Solo Goya


A new exhibition explores the variety of Goya’s preoccupations—from war to witchcraft, royalty to riffraff.

Francisco Goya, The Parasol, 1777, oil on canvas, tapestry cartoon;

Francisco Goya, The Parasol, 1777, oil on canvas, tapestry cartoon;

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There’s a warehouse door in Brooklyn, N.Y., that’s surrounded by crap—old flyers for “a man with a van,” rock band stickers, spray-painted expletives, broken glass and cigarette butts on the ground, and your standard, run-of-the-mill dirt. As far as Brooklyn warehouse doors go, it’s canonical—with one exception. Some street-art savant has “graffitied” Manuel Osorio Manrique de Zúñiga on it. The fancy red jumpsuit, the ornate little shoes, the pageboy bob, the bird on a string, and the hungry trio of cats are all there, rendered with rogue simplicity. It is arresting not because it seems out of place, but because it’s beautiful, and it’s beautiful because it is a representation of a painting by Francisco de Goya y Lucientes.

Goya, who lived and worked in Spain during the late 18th and early 19th centuries, was also regularly surrounded by crap—war, sickness, death (including the deaths of six of his seven children), religious extremism, the Inquisition, superstition, and general buffoonery—but used these circumstances as material for his paintings, drawings and prints. The breadth of his subject matter was equaled only by the keenness of his observations, and his works combined visual acuity with social commentary. A student of human complexity, he could render with equal verity both the stateliness of an aristocratic sitter and the instability of an eccentric teetering on a bicycle. During his employ as court painter to four consecutive rulers of Spain, the artist managed to appease the big guys in charge while publishing prints and painting scenes that elucidated the plight of the poor and the victims of war. But no group in Goya’s Spain escaped his critique—his 1797–99 set of 80 etchings, the Caprichos, skewered ignorance and irrationality on a mass scale. In the middle of it all he places himself, who in The Sleep of Reason Produces Monsters—print number 43 in the sequence and one of Goya’s most famous images—falls asleep at his drawing desk and is bedeviled by night creatures, the symbols of wickedness and folly that were present in 18th-century Madrid and constant throughout human history.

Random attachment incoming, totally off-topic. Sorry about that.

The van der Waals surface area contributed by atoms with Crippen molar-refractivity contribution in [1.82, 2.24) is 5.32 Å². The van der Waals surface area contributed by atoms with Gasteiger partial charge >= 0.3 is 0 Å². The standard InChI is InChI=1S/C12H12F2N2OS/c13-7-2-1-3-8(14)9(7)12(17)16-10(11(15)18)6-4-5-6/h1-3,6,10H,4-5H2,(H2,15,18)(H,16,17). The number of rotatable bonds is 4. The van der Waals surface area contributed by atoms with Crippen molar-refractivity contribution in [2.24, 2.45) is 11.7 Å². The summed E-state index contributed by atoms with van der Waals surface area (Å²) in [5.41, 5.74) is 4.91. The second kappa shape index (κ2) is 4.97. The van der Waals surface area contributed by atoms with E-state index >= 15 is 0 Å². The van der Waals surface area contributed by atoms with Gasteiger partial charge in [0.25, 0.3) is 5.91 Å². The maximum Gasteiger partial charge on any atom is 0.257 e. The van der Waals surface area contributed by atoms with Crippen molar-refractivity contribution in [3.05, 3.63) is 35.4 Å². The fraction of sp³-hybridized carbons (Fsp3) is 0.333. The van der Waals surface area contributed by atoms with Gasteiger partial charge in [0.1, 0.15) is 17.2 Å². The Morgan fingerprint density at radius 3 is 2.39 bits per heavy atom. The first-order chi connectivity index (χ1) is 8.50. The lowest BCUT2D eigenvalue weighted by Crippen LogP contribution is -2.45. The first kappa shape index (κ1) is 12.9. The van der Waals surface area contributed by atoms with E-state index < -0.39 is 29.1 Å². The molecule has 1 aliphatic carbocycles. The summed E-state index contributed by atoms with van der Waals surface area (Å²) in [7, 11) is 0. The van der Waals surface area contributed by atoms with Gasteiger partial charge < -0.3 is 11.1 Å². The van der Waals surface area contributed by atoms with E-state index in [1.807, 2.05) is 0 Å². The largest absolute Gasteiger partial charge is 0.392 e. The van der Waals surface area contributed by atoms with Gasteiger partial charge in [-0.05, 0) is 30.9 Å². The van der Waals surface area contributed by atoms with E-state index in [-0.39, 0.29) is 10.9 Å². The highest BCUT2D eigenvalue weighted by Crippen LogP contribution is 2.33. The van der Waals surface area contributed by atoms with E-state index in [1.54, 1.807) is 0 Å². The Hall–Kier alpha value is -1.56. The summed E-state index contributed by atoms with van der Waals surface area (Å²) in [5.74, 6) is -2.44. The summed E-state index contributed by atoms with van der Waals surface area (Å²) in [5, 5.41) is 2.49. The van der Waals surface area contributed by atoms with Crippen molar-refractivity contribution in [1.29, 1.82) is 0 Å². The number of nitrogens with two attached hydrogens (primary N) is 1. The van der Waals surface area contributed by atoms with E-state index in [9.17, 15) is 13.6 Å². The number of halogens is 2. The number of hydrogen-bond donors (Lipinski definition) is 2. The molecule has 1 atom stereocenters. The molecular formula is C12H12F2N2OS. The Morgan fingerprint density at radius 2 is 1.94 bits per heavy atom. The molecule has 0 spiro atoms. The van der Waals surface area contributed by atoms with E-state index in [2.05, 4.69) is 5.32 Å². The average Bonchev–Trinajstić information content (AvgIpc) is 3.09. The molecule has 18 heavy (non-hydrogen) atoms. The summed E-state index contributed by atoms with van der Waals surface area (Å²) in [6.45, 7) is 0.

The upcoming exhibition “Goya: Order and Disorder” (October 12–January 19) at the Museum of Fine Arts, Boston, is the largest in America in 25 years, putting over 160 paintings, prints, and drawings on public view. Many pieces are on loan from international institutions such as the Met, the Louvre, the Galleria degli Uffizi, The National Gallery of Art in Washington, D.C., and the Museo Nacional del Prado in Madrid, which has generously lent 21 works. The MFA Boston has a strong Goya collection of its own, acquired for the most part during the tenure of Eleanor Sayre, a former curator of prints and drawings at the museum and an esteemed Goya scholar. Around 60 works on paper from the MFA’s collection are included in the show.

Organized thematically rather than chronologically or by media, the exhibition will showcase a wide range of Goya’s work, with the goal of exploring his consistencies and idiosyncrasies. Refining the show’s themes wasn’t easy, considering Goya’s massive output, his seemingly limitless fascinations, and the wealth of material the museum has at its disposal. “It was difficult to try to find the themes that most represented Goya,” says Stephanie Stepanek, the curator of prints and drawings at the museum and one of the curators of the show, “At one point we had as many as 20 or 25.” The curators eventually settled on eight: “Goya Looks at Himself,” a selection of self-portraits; “Life Studies,” works focused on human nature; “Play and Prey,” a section devoted to both jovial and sinister game playing or sport; “In the Balance,” which shows figures in precarious states or being affected by external forces; “Portraits,” mostly of aristocratic commission; “Other Worlds, Other States,” focusing on lunacy, superstition, and religious belief; “Capturing History,” historical scenes, often showing the plights of victims in war; and “Solo Goya,” a catch-all category that takes a stab at summing up Goya’s greatness; it includes his symbolic images of power, namely Seated Giant (1818).